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Powers For Securing Reciprocal Facilities For Banking And Other Financial Business

Volume 115: debated on Thursday 7 May 1987

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Lords amendment: No. 53, after clause 89, insert—

"For the avoidance of doubt it is hereby declared that a notice under section 183 of the Financial Services Act 1986 (disqualification or restriction of persons connected with overseas countries which do not afford reciprocal facilities for financial business) may be served on any person connected with the country in question who is carrying on or appears to the Secretary of State or the Treasury to intend to carry on in, or in relation to, the United Kingdom business of any of the descriptions specified in subsection (1) of that section whether or not it is of the same description as that affected by the less favourable terms which are the occasion for the service of the notice."

I beg to move, That this House doth agree with the Lords in the said amendment.

The amendments relate to a point raised by my noble Friend Lord Elton during debate on Report in another place. The question which then arose was whether the drafting of section 183 of the Financial Services Act 1986 was sufficiently clear. That section deals with reciprocity and provides the Government with reserve powers, the purpose being to secure reciprocal access for British firms in overseas markets. It allows for the refusal, the restriction or the removal of authorisation to carry on banking, investment or insurance business in the United Kingdom if the country of origin of the institution concerned does not allow reciprocal access in those areas to British institutions.

The intention has always been that these powers should operate in such a way that action could be taken against, for example, a banking institution on the grounds of lack of access to investment or insurance markets, or vice versa. This is known as a cross-functional approach, and it gives the necessary degree of flexibility for the powers to achieve their objective.

It was considered that the present wording of the provision is ambiguous and that it is insufficiently clear whether cross functionality would apply if challenged, and the new clause was introduced to put the matter beyond doubt. The related amendment to clause 108, No. 56, ensures that as the new clause is a clarification of existing legislation it will come into effect immediately following the Bill's enactment.

I am glad to note that the new clause begins

"For the avoidance of doubt".
This is a matter upon which there should be no doubt, and the provision goes to the centre of gravity of the "playing field". I refer to the way in which reciprocity between nations—I have in mind specially Japan and the United States — operates in the international securities and banking markets. It is essential that we have such a provision, and I greatly welcome it. I think that my hon. Friend the Economic Secretary to the Treasury will recall that I tabled a series of amendments in Committee, which provoked a certain amount of comment in the press and elsewhere at the time which argued strongly for adequate reciprocity. I am delighted that the Government have taken the steps that they have and that my hon. and learned Friend the Under-Secretary of State for Trade and Industry went recently to Japan to discuss these very matters with those responsible in that country.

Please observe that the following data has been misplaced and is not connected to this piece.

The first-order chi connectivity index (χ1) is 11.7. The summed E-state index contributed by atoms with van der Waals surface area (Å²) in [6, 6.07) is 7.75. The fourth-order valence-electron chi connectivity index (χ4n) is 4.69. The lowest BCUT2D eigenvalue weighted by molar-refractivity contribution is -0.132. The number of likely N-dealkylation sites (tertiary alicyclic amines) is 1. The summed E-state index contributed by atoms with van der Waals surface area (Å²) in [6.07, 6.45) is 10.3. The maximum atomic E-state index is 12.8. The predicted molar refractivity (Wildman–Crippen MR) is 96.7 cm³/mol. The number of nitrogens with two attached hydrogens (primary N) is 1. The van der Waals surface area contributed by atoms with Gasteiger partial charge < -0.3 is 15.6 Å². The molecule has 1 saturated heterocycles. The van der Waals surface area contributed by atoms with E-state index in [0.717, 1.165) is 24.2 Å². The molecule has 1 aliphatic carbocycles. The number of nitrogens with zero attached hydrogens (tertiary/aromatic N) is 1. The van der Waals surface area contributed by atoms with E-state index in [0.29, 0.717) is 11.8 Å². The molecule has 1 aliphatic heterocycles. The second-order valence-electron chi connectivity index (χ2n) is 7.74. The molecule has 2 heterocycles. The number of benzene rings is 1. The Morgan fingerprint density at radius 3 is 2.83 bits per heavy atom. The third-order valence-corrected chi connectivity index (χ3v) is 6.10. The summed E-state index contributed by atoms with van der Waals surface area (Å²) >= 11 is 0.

There is also the general question of the GATT round and the manner in which bilateral arrangements and agreements are entered into. We cannot work on the basis that the Japanese, or other countries that have enormous capitalisation at their disposal, are in a position to do a Monty Python on our banking system. It is essential that the amendment should be agreed to. I welcome the fact that my right hon. Friend has adopted it.

I welcome the remarks of my hon. Friend the Member for Stafford (Mr. Cash). It is important that we have in place provisions that will be seen to be able to work if they need to be brought into play. If there were any legal doubt that they could be implemented, they would fail in much of their purpose, which is to encourage the countries in which British financial institutions may want to operate to offer the same access to our banks and insurance companies, for example, as we offer them by way of a welcome to the City. Doubt had been cast upon that and we want to make it clear that we have relevant provisions in the Bill and in the Financial Services Act, and that such provisions, if they had to be brought into force, would be effective and would enable us to take appropriate action.

As I have said during earlier stages in our consideration of the Bill, we hope that we shall not have to implement these provisions. Our purpose is to open up foreign financial markets rather than to close the City, or British financial markets, to foreign institutions. It is clearly right that the relevant provisions in our legislation by way of reserve powers should be effective if ever they have to be used. Although the new clause is designed for the avoidance of doubt, it adds strength to our commitment and will make it clear to all outside that we want to have provisions of this sort and that we want them to be right, so that if they have to be used they will be effective in practice.

Question put and agreed to.